Ngā Mahi Rarowhenua / Into the Underworld (2018-2021) is produced using LiDAR - a form of lens-based imaging applied in archaeological surveying and criminal forensics. Taking light as medium, this instrument registers its surroundings in millions of precisely-measured points, translating the physical world into a digital facsimile. The technique is employed to document the lava caves of Auckland - an unseen, dilapidated landscape devastated by rapid urban sprawl. The caves were once the site of urupā (burial) and war shelters, and are considered wāhi tapu (sacred) by mana whenua (local Māori groups). After two centuries of colonisation, most of these ancient sites are polluted, desecrated or destroyed. They are found under the suburban boundaries of private backyards, tree-lined streets and public schools, creating vague understandings of ownership and urban policy. Fictionalised into urban myth, their existence is not common knowledge and ongoing discoveries are destroyed by suburban infill. Few are expected to remain at the end of the century. Working closely with speleologists, iwi (local Māori), landowners and local government, the project traces remnant sites across the city. The formerly invisible caves - rumoured rather than known - are indexed as scientific coordinates and projected onto the grid of a cartesian plane. Through a process of exploring, documenting, archiving and revealing, the project takes an empirical approach to bring something fictionalised and inaccessible into the domain of public visibility, offering it as something to be recognised, preserved and managed as a shared heritage.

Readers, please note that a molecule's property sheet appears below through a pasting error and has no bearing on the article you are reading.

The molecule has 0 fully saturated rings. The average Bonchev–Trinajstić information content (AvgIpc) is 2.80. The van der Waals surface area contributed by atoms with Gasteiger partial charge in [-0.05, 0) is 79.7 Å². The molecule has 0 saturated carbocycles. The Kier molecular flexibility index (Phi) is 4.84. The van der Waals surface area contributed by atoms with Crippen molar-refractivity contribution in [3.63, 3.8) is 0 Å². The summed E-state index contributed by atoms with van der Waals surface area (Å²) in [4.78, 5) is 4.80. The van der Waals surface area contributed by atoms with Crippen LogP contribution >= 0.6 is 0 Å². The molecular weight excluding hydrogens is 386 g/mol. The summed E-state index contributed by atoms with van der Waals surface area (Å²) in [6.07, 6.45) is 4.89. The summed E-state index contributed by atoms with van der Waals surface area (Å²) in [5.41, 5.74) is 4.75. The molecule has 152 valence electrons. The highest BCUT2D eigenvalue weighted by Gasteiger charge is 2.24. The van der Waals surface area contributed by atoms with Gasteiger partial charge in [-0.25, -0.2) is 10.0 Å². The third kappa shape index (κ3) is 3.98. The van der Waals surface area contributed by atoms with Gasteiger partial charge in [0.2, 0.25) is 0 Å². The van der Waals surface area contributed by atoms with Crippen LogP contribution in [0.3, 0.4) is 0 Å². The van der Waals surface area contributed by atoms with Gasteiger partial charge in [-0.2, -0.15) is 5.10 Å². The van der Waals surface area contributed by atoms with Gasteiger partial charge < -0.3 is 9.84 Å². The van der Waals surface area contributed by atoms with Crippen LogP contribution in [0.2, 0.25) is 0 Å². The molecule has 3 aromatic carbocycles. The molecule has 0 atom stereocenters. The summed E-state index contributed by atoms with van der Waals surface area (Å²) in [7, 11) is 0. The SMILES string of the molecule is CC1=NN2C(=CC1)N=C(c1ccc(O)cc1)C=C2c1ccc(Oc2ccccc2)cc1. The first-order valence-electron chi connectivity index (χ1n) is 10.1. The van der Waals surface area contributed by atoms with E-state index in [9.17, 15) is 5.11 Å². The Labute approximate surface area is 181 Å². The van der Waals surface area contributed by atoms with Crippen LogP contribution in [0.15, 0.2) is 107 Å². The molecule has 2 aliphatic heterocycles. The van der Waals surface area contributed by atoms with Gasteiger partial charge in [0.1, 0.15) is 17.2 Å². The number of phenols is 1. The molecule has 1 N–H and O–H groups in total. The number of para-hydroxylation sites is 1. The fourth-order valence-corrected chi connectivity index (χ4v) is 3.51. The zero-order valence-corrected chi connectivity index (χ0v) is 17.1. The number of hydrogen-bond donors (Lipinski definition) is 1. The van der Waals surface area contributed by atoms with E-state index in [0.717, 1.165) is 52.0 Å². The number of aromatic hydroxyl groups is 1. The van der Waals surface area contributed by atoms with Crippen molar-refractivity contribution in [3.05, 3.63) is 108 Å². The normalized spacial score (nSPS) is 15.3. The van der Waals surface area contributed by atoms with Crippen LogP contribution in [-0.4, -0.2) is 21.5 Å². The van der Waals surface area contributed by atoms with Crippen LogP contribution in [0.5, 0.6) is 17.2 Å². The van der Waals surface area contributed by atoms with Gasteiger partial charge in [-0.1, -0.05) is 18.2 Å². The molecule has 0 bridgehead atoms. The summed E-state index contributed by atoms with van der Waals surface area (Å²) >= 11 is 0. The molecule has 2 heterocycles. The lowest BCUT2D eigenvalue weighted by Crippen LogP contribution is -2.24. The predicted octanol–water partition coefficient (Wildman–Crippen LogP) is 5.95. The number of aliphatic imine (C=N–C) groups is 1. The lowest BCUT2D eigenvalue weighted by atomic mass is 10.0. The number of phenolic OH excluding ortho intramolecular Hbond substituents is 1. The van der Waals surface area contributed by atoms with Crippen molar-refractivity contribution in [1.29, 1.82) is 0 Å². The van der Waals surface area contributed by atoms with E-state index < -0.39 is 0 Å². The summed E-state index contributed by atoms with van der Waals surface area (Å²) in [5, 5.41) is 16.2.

Chirag Jindal (b.1993) is an artist and researcher working at the intersection of documentary journalism, new media and contemporary cartography. After graduating with his MA degree in Architecture, Jindal began exploring the role of emerging media in photographic documentation, including terrestrial LiDAR - a form of laser imaging applied in archaeological surveying and criminal forensics. His practice documents our relationship to marginalised landscapes, developing long-term investigative works that aim to foster public stewardship and shift urban policy. His research-based approach brings him in collaboration with groups close to his subjects, including scientists, landowners, indigenous groups and local government.
Theatre Academy, 14 Sienkiewicza Street – open until 17.10.2021, Mon-Fri, 10:00-16:00, also open 25.09-26.09.2021, 12:00-16:00
From 29th September 2021, full vaccination, recent RT-PCR or antigen test result with a negative outcome (performed at the diagnostic point up to 48 hours before the visit) is required to see the exhibition - due to COVID-19 restrictions.